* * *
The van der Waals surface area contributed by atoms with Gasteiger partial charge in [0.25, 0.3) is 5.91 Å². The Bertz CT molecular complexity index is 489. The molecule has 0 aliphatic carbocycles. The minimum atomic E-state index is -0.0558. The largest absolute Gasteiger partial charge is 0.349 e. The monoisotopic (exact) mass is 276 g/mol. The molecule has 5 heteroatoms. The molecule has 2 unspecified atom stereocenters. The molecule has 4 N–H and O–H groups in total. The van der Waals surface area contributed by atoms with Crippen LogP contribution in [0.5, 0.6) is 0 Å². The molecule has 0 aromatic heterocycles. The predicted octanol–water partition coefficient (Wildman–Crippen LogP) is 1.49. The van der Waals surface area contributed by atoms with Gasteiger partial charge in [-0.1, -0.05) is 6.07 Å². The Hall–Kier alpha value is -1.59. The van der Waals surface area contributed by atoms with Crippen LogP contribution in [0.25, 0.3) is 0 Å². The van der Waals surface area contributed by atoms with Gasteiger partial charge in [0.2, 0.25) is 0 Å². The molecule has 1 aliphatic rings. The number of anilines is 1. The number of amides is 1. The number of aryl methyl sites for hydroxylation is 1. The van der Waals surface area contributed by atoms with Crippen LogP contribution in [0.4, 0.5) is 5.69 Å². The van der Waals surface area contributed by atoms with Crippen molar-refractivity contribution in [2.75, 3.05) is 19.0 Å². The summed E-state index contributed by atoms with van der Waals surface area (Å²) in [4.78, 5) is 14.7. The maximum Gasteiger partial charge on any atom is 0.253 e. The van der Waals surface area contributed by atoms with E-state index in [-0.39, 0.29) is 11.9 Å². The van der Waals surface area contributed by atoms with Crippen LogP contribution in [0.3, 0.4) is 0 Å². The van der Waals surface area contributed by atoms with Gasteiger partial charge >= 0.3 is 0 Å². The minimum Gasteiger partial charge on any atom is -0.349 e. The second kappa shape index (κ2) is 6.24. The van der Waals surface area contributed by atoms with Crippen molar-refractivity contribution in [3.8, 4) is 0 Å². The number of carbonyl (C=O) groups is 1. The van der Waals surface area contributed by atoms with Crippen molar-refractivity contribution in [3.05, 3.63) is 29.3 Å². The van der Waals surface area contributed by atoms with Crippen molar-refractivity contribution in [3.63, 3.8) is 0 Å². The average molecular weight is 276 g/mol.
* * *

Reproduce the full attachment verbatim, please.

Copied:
The van der Waals surface area contributed by atoms with Gasteiger partial charge in [0.25, 0.3) is 5.91 Å². The Bertz CT molecular complexity index is 489. The molecule has 0 aliphatic carbocycles. The minimum atomic E-state index is -0.0558. The largest absolute Gasteiger partial charge is 0.349 e. The monoisotopic (exact) mass is 276 g/mol. The molecule has 5 heteroatoms. The molecule has 2 unspecified atom stereocenters. The molecule has 4 N–H and O–H groups in total. The van der Waals surface area contributed by atoms with Crippen LogP contribution in [0.5, 0.6) is 0 Å². The molecule has 0 aromatic heterocycles. The predicted octanol–water partition coefficient (Wildman–Crippen LogP) is 1.49. The van der Waals surface area contributed by atoms with Gasteiger partial charge in [-0.1, -0.05) is 6.07 Å². The Hall–Kier alpha value is -1.59. The van der Waals surface area contributed by atoms with Crippen LogP contribution in [0.25, 0.3) is 0 Å². The van der Waals surface area contributed by atoms with Gasteiger partial charge in [0.2, 0.25) is 0 Å². The molecule has 1 aliphatic rings. The number of anilines is 1. The number of amides is 1. The number of aryl methyl sites for hydroxylation is 1. The van der Waals surface area contributed by atoms with Crippen LogP contribution in [0.4, 0.5) is 5.69 Å². The van der Waals surface area contributed by atoms with Crippen molar-refractivity contribution in [2.75, 3.05) is 19.0 Å². The summed E-state index contributed by atoms with van der Waals surface area (Å²) in [4.78, 5) is 14.7. The maximum Gasteiger partial charge on any atom is 0.253 e. The van der Waals surface area contributed by atoms with E-state index in [-0.39, 0.29) is 11.9 Å². The van der Waals surface area contributed by atoms with Crippen LogP contribution in [0.3, 0.4) is 0 Å². The van der Waals surface area contributed by atoms with Gasteiger partial charge >= 0.3 is 0 Å². The minimum Gasteiger partial charge on any atom is -0.349 e. The second kappa shape index (κ2) is 6.24. The van der Waals surface area contributed by atoms with Crippen molar-refractivity contribution in [3.8, 4) is 0 Å². The number of carbonyl (C=O) groups is 1. The van der Waals surface area contributed by atoms with Crippen molar-refractivity contribution in [3.05, 3.63) is 29.3 Å². The van der Waals surface area contributed by atoms with Crippen molar-refractivity contribution in [3.63, 3.8) is 0 Å². The average molecular weight is 276 g/mol.